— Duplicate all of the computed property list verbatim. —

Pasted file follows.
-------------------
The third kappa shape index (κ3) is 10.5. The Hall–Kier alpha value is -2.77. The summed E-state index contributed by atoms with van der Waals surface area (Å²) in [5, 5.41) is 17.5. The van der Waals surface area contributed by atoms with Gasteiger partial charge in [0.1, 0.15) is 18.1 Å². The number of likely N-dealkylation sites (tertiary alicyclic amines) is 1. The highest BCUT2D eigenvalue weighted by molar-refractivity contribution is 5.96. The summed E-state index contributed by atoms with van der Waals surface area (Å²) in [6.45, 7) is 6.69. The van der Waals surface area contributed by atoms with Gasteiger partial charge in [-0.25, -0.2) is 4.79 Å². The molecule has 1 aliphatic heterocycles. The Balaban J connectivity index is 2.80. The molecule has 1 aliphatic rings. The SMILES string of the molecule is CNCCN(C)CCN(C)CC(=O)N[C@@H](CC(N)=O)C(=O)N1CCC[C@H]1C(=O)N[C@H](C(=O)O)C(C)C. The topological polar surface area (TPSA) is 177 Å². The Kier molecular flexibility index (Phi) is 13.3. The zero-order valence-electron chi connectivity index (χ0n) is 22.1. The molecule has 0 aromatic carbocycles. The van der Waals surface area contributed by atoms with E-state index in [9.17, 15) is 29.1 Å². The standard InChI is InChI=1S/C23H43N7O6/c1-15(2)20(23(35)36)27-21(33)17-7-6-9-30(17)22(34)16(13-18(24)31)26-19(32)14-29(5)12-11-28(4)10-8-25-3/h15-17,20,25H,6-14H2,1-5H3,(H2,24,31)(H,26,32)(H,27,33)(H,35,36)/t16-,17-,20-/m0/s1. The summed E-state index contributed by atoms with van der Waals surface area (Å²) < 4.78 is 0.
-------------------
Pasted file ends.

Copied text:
The third kappa shape index (κ3) is 10.5. The Hall–Kier alpha value is -2.77. The summed E-state index contributed by atoms with van der Waals surface area (Å²) in [5, 5.41) is 17.5. The van der Waals surface area contributed by atoms with Gasteiger partial charge in [0.1, 0.15) is 18.1 Å². The number of likely N-dealkylation sites (tertiary alicyclic amines) is 1. The highest BCUT2D eigenvalue weighted by molar-refractivity contribution is 5.96. The summed E-state index contributed by atoms with van der Waals surface area (Å²) in [6.45, 7) is 6.69. The van der Waals surface area contributed by atoms with Gasteiger partial charge in [-0.25, -0.2) is 4.79 Å². The molecule has 1 aliphatic heterocycles. The Balaban J connectivity index is 2.80. The molecule has 1 aliphatic rings. The SMILES string of the molecule is CNCCN(C)CCN(C)CC(=O)N[C@@H](CC(N)=O)C(=O)N1CCC[C@H]1C(=O)N[C@H](C(=O)O)C(C)C. The topological polar surface area (TPSA) is 177 Å². The Kier molecular flexibility index (Phi) is 13.3. The zero-order valence-electron chi connectivity index (χ0n) is 22.1. The molecule has 0 aromatic carbocycles. The van der Waals surface area contributed by atoms with E-state index in [9.17, 15) is 29.1 Å². The standard InChI is InChI=1S/C23H43N7O6/c1-15(2)20(23(35)36)27-21(33)17-7-6-9-30(17)22(34)16(13-18(24)31)26-19(32)14-29(5)12-11-28(4)10-8-25-3/h15-17,20,25H,6-14H2,1-5H3,(H2,24,31)(H,26,32)(H,27,33)(H,35,36)/t16-,17-,20-/m0/s1. The summed E-state index contributed by atoms with van der Waals surface area (Å²) < 4.78 is 0.